This in all its simplicity is the sum total of the game of video poker.
Up to now we have employed the term "points" to describe the units awarded to the player by the machine for winning poker hands. No matter whether an individual machine labels it "score," credits, or "games," each point entitles the player to one free play of the machine. Each play of the game has one object: the accumulation of additional free games, and these free games may be accumulated from game to game so that, with a run of luck, a player may accumulate a significant number of free games.
When a machine is used as a gambling device, these free games are converted to cash by a bartender or owner of the establishment that houses the machine. A successful player in such an establishment is paid a quarter for each "credit" accumulated on the machine. The bartender or owner, having verified the number of credits and paid the player, then removes or "knocks off" the player's accumulated credits, returning the machine to zero credits to await the next player's coins.

 Kirsopp Avenue affidavit, at 3-4, P 6.

 5. The Kirsopp Avenue affidavit indicates that a Cooperating Witness ("C. W.") was granted immunity on April 24, 1991, has provided information to law enforcement officers and prosecutors approximately five times since April 9, 1991 and has testified before the federal grand jury in this case. The Kirsopp Avenue affidavit indicates that C. W. was represented by counsel at each of his meetings with government representatives.

 6. The Kirsopp Avenue affidavit states that C. W. has known Duffy Conley and worked for his business from November, 1986 until the (then) present time, C. W. has no criminal record and the information provided by C. W. in this case has proven to be truthful and accurate in every instance where the FBI and IRS attempted to verify it.

 7. Paragraph 4(a)-(n) of the Kirsopp Avenue affidavit details the information C. W. furnished to law enforcement officials and prosecutors. Paragraphs 11 through 19 of this Opinion corresponds to paragraph 4(a)-(n) of the Kirsopp Avenue affidavit.

 8. C. W. was hired in November, 1986 by Duffy Conley and Duffy's Vending, also known as Three Rivers Coin, which at that time was located at Third Avenue and Third Street, Carnegie, Pennsylvania and at Conley Motor Freight, 930 Saw Mill Run Boulevard, Pittsburgh, Pennsylvania.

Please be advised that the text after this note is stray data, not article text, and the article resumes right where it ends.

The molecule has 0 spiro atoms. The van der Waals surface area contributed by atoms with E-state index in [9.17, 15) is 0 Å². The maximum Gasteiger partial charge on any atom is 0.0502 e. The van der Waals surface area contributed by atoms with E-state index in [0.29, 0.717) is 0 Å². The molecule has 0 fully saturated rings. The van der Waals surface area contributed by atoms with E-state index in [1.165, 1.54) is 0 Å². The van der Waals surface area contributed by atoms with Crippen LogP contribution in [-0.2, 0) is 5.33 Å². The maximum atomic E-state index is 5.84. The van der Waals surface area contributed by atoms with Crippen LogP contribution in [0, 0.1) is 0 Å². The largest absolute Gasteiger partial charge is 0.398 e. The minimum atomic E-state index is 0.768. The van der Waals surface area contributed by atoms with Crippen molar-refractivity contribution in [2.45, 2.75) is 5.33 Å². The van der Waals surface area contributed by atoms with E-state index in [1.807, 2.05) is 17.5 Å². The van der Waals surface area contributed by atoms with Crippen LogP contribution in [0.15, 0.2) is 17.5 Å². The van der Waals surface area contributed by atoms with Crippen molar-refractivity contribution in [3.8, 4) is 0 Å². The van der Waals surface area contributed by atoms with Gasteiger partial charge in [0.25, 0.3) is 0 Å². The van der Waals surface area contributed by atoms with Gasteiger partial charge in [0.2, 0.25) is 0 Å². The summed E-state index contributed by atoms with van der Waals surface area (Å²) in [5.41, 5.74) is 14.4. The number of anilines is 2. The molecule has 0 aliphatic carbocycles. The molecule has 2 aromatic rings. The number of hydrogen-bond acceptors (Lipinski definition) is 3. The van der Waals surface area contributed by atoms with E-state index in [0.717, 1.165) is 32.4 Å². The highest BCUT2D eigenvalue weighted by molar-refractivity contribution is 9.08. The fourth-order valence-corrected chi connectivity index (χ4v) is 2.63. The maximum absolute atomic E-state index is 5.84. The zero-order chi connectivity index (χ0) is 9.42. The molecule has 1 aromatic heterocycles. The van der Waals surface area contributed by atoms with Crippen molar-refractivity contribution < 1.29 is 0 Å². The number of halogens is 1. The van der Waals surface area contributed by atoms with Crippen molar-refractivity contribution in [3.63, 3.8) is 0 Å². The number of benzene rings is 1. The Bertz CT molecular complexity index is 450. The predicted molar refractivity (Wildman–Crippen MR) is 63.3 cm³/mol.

9. After his first month of employment, C. W. began repairing video poker machines owned by Duffy's Vending, which were in place at various business establishments and private clubs in the Western District of Pennsylvania. These machines were operationally equivalent to the illegal machines described in 294 Various Gambling Devices. Although there were "on paper" changes to the structure of Duffy Conley's illegal gambling business, C. W. continues to work for Duffy in substantially the same capacity at the present time.

 10. From November 1986 to January 1990 Duffy Conley's video poker machine business operated as follows:

Duffy Conley was the owner and operator of Duffy's Vending. Duffy's Vending owned both legitimate vending machines and games as well as video poker machines throughout the Western District of Pennsylvania. During that time period, C. W. observed Duffy Conley acting as collector, emptying money from the video poker machines at certain locations. C. W. also observed Duffy Conley splitting money with the owners of several of the locations where the video poker machines were located. Duffy Conley's role in this organization was also made clear to C. W. when C. W. attended and participated in several business meetings of the employees of Duffy's Vending in 1988. In fact, at one of these meetings, an organization chart was provided to the employees in attendance. In addition to Duffy Conley, the management of Duffy's Vending from November of 1986 to January of 1990 consisted of Bill Curtin, who was in charge of "tech" people (repairmen) and movers; Sheila Smith, who was in charge of bookkeeping and dispatching service calls; and Michelle Farer, who was is charge of the collectors.

 Kirsopp Avenue affidavit, 6-7, P 4(c)

 11. In addition to C. W., four Tech people and three movers worked out of the Third Avenue and Third Street address, responding to service requests relayed to them by Sheila Smith, a.k.a. Sheila Kelly, and John Francis "Jack" Conley. Sheila Smith and Jack Conley relayed these service calls from the Conley Motor Freight premises.

 12. In the summer of 1988 the tech people and movers relocated their base of operations from the Third Avenue location to a building located at 3105 Windgap Avenue, Ingram, Pennsylvania, in order to accommodate the approximate doubling of locations in which Duffy's Vending had video poker machines, from 150 in 1986 to about 300 in 1988.

 13. Throughout this time-period, employees of Duffy's Vending received wages by paycheck. C. W. was also reimbursed in cash for expenses, and, in addition, C. W. and certain other employees received a weekly bonus based upon performance. This bonus was paid in small bills in a sealed envelope, ...